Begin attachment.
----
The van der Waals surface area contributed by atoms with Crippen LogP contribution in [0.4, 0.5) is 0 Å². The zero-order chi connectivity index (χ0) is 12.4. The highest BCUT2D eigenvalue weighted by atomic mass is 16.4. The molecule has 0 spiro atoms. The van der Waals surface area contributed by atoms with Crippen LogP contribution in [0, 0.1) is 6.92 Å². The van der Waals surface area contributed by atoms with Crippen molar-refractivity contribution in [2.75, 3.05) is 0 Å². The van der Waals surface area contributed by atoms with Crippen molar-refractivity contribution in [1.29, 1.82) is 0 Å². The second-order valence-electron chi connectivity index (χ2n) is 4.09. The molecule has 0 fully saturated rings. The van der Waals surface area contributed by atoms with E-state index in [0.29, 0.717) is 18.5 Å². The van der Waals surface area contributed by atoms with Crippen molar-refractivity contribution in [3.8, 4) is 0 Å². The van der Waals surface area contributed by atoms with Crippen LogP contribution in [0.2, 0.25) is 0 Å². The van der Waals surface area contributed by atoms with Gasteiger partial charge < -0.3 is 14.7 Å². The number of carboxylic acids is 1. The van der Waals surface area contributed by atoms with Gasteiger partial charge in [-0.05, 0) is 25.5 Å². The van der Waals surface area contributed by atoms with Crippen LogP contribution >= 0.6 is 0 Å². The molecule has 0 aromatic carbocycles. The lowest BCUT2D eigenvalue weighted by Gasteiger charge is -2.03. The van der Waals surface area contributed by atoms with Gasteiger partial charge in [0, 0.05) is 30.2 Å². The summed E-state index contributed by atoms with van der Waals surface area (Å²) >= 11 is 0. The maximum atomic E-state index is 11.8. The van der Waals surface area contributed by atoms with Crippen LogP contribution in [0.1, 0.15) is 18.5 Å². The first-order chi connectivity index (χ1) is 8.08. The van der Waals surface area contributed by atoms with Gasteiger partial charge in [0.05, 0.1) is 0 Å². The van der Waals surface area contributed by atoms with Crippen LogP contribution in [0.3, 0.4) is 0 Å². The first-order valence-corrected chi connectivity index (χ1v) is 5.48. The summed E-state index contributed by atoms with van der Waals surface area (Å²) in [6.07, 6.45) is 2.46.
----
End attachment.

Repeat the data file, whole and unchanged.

The van der Waals surface area contributed by atoms with Crippen LogP contribution in [0.4, 0.5) is 0 Å². The zero-order chi connectivity index (χ0) is 12.4. The highest BCUT2D eigenvalue weighted by atomic mass is 16.4. The molecule has 0 spiro atoms. The van der Waals surface area contributed by atoms with Crippen LogP contribution in [0, 0.1) is 6.92 Å². The van der Waals surface area contributed by atoms with Crippen molar-refractivity contribution in [2.75, 3.05) is 0 Å². The van der Waals surface area contributed by atoms with Crippen molar-refractivity contribution in [1.29, 1.82) is 0 Å². The second-order valence-electron chi connectivity index (χ2n) is 4.09. The molecule has 0 fully saturated rings. The van der Waals surface area contributed by atoms with E-state index in [0.29, 0.717) is 18.5 Å². The van der Waals surface area contributed by atoms with Crippen molar-refractivity contribution in [3.8, 4) is 0 Å². The van der Waals surface area contributed by atoms with Crippen LogP contribution in [0.2, 0.25) is 0 Å². The van der Waals surface area contributed by atoms with Gasteiger partial charge < -0.3 is 14.7 Å². The number of carboxylic acids is 1. The van der Waals surface area contributed by atoms with Gasteiger partial charge in [-0.05, 0) is 25.5 Å². The van der Waals surface area contributed by atoms with Crippen LogP contribution >= 0.6 is 0 Å². The molecule has 0 aromatic carbocycles. The lowest BCUT2D eigenvalue weighted by Gasteiger charge is -2.03. The van der Waals surface area contributed by atoms with Gasteiger partial charge in [0, 0.05) is 30.2 Å². The summed E-state index contributed by atoms with van der Waals surface area (Å²) >= 11 is 0. The maximum atomic E-state index is 11.8. The van der Waals surface area contributed by atoms with Crippen LogP contribution in [0.1, 0.15) is 18.5 Å². The first-order chi connectivity index (χ1) is 8.08. The van der Waals surface area contributed by atoms with Gasteiger partial charge in [0.05, 0.1) is 0 Å². The van der Waals surface area contributed by atoms with Crippen LogP contribution in [0.3, 0.4) is 0 Å². The first-order valence-corrected chi connectivity index (χ1v) is 5.48. The summed E-state index contributed by atoms with van der Waals surface area (Å²) in [6.07, 6.45) is 2.46.